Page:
Robin Mellon: a first-hand account of Purpose 2015
Robin Mellon, Better Sydney | 10 December 2015
This week I attended the inaugural Purpose conference and learnt more, experienced more and was challenged more than at any other event I’ve recently attended.
The line-up of speakers included Powershop chief executive Ben Burge, Circular Economy Australia founder Candice Quartermain, Sendle chief executive and founder James Moody, EY managing partner of climate change and sustainability services Matt Bell and Bank Australia managing director Damien Walsh, among a multitude of stellar presenters, dreamers and visionaries. The all-inspiring, all-singing, all-quoting sustainability expert Matt Wicking acted as facilitator, and kept things on-time, on-point and on-message.
Many decades ago, the American industrialist Henry Ford noted that a business should be “an instrument of service rather than a machine for making money”, and the conference dialogue stayed around this theme – how best to manage a business with purpose, that looks after both its shareholders and its stakeholders, and that stays true to its values and objectives.
So what key points did I take home?
1. It’s all about the “why” – businesses must be clear about who they are, what they do and why
It may seem obvious, but many organisations are clear about what they do then struggle to communicate why they do it. So strengthening the “why”, from which can flow the “what” and the “how”, is imperative. Matt Perry from Conscious Capitalism Australia was clear that “business success needs higher purpose, strong leadership, authentic culture and stakeholder engagement”, but speaker after speaker confirmed that people everywhere are crying out for a different way of doing business, and the future success of business is going to come from humans, not technology alone.
That different way is not just purpose-driven, but sets out a vision of how we want things to be. Perry clarified, “As taxpayers, where do we want our money invested to create a better future? Subsidies shouldn’t be given to things that have no future.” Designer Suzanne Boccalatte went on to explain that organisations should “put the purpose first and do the design and branding later, when the ‘why’ is totally clear”. Only then can your strategic directions be communicated.
2. Stay true to your purpose, even as things change around you
Organisations start, grow and evolve, but many forget about or overlook their purpose in their attempts to chase dollars, or simply get distracted by an ambitious strategic plan and lose sight of core values. Try to remember why the organisation exists. As Eleanor Glenn from Common Cause Australia said: “Lead with your purpose – the money is just an enabler – and strengthen your intrinsic values (and those of your customers) along the way.”
And don’t be afraid to learn from your mistakes (instead of just covering them up). As StartSomeGood’s chief executive and founder Tom Dawkins pointed out, “Success gives false learnings; you think you know why you succeeded but often you don’t. Failure can teach you so much.” Social Traders’ head of market Mark Daniels pointed out that, while working in a socially disadvantaged area of Melbourne, he’d learned that “procurement is the greatest untapped tool for social change” and that management behaviours should learn to change with the business and the market.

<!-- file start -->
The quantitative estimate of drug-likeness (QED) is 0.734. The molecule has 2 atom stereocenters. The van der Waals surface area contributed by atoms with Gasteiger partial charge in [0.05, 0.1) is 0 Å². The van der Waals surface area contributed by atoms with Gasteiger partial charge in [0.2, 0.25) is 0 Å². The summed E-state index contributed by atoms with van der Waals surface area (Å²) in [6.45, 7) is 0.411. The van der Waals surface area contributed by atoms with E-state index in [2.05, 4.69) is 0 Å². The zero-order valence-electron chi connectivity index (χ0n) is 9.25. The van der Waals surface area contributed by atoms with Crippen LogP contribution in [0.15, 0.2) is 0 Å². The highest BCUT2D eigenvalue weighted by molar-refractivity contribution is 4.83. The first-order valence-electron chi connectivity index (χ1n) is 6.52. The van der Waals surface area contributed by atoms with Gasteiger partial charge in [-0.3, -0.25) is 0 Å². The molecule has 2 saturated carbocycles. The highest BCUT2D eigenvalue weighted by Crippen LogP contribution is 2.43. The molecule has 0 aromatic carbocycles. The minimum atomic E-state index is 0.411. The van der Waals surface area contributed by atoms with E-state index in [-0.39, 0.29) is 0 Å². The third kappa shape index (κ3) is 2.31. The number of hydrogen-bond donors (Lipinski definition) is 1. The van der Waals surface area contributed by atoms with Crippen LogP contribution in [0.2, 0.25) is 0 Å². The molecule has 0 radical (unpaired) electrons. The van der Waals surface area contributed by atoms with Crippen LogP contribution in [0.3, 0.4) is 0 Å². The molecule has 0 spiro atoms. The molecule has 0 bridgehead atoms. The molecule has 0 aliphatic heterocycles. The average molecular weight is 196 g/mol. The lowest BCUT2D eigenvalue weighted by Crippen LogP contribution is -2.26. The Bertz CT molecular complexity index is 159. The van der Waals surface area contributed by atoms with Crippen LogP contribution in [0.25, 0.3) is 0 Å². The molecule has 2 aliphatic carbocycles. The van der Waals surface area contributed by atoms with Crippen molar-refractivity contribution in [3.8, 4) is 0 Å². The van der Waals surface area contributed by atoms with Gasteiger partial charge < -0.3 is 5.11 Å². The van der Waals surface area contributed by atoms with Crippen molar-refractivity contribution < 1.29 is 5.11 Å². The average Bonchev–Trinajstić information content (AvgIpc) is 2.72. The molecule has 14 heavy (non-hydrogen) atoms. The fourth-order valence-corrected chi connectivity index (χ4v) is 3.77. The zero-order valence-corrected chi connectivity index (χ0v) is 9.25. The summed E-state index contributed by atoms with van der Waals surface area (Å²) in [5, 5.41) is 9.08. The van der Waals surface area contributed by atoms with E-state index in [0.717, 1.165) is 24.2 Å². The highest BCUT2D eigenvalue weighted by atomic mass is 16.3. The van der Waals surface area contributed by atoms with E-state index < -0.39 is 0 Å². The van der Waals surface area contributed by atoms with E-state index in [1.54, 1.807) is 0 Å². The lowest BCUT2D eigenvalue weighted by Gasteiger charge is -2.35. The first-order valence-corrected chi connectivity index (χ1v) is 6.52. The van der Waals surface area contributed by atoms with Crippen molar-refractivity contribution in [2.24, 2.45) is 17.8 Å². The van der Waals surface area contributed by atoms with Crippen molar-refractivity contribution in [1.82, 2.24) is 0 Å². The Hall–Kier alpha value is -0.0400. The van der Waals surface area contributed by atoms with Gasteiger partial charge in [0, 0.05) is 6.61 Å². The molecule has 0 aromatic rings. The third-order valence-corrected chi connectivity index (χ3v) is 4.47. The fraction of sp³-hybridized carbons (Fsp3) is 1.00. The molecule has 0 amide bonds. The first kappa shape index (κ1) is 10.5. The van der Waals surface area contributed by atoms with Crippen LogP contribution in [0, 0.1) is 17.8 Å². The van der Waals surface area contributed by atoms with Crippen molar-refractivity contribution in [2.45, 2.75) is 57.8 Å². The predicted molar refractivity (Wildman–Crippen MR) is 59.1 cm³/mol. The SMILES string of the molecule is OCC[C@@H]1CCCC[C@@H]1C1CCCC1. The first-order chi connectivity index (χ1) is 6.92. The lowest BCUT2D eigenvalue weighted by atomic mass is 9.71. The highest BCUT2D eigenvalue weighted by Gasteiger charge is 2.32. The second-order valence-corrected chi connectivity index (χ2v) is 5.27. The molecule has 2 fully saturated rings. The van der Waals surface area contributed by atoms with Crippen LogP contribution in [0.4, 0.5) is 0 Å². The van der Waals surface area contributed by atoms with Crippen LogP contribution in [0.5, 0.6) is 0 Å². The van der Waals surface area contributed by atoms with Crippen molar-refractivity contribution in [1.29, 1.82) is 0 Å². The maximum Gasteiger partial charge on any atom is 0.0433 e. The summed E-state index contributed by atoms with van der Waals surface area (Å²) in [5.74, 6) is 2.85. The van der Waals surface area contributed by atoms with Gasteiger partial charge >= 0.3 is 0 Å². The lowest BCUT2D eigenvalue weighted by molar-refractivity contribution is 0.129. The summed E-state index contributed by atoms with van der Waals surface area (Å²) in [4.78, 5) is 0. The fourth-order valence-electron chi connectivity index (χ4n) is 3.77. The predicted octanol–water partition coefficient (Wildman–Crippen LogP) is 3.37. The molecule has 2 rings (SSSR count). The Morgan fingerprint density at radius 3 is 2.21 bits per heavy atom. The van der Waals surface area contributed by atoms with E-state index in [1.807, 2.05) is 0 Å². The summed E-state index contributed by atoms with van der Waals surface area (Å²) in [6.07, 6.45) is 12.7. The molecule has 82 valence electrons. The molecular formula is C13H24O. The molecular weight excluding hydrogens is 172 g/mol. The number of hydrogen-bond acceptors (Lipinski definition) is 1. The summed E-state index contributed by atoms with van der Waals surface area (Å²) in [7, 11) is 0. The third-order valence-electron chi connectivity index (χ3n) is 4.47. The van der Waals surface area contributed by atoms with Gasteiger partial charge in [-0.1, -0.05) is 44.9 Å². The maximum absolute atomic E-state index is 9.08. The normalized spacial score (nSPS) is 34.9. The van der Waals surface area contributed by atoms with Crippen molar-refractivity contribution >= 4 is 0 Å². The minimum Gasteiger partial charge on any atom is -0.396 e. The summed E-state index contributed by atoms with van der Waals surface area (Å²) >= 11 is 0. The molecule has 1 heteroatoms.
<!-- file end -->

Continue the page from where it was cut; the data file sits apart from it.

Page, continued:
3. Keep things personal – make sure your organisation’s values are truly in line with your own
This message was exciting to hear. Adara Group’s Audette Excel reminded us that “you get to carve your own path if you decide you want to have a life with purpose”. As she put it, confirming your organisation’s purpose often starts with “that scary moment when you step outside your own tribe and come face-to-face with your own prejudice”. Frightening but enlightening.
Hello Sunday Morning’s chief executive Chris Raine said, “If you’re at an organisation where you’re not inspired by the purpose, you need to leave and find one where you are”, and this theme was echoed by many speakers and audience members alike; people want to be inspired by their work, not tolerate it. The “wealth” aspect might seem daunting, but the “health” benefits of an organisation with purpose and values in line with your own are clear.
By the end of the first day, #Purpose2015 was trending at number one for Australia on Twitter, and the conversations around the gender-balanced audience and panels (a long time since I’ve seen both of those!) continued to reflect those bursts of inspiration that the speakers had stimulated.
From the beautifully laser-cut name tags to the elegantly lit fluffy white clouds hanging around the Eternity Playhouse venue, the whole event was professionally curated and run not just with intent but with the determination to rub together the best minds in the business.
I will be there next year, KeepCup and values at the ready.
(N.B. Please do not confuse “Purpose 2015” with the new Justin Bieber album. While I’m sure the latter is just great, I did not spend two days listening to it, but found my inspiration in the former.)
Robin Mellon is a consultant on green buildings and sustainable communities, the former chief operating officer at the Green Building Council of Australia, an advisory board member for both the Supply Chain Sustainability School and Smart Urban Villages, and principal of sustainability consultancy Better Sydney.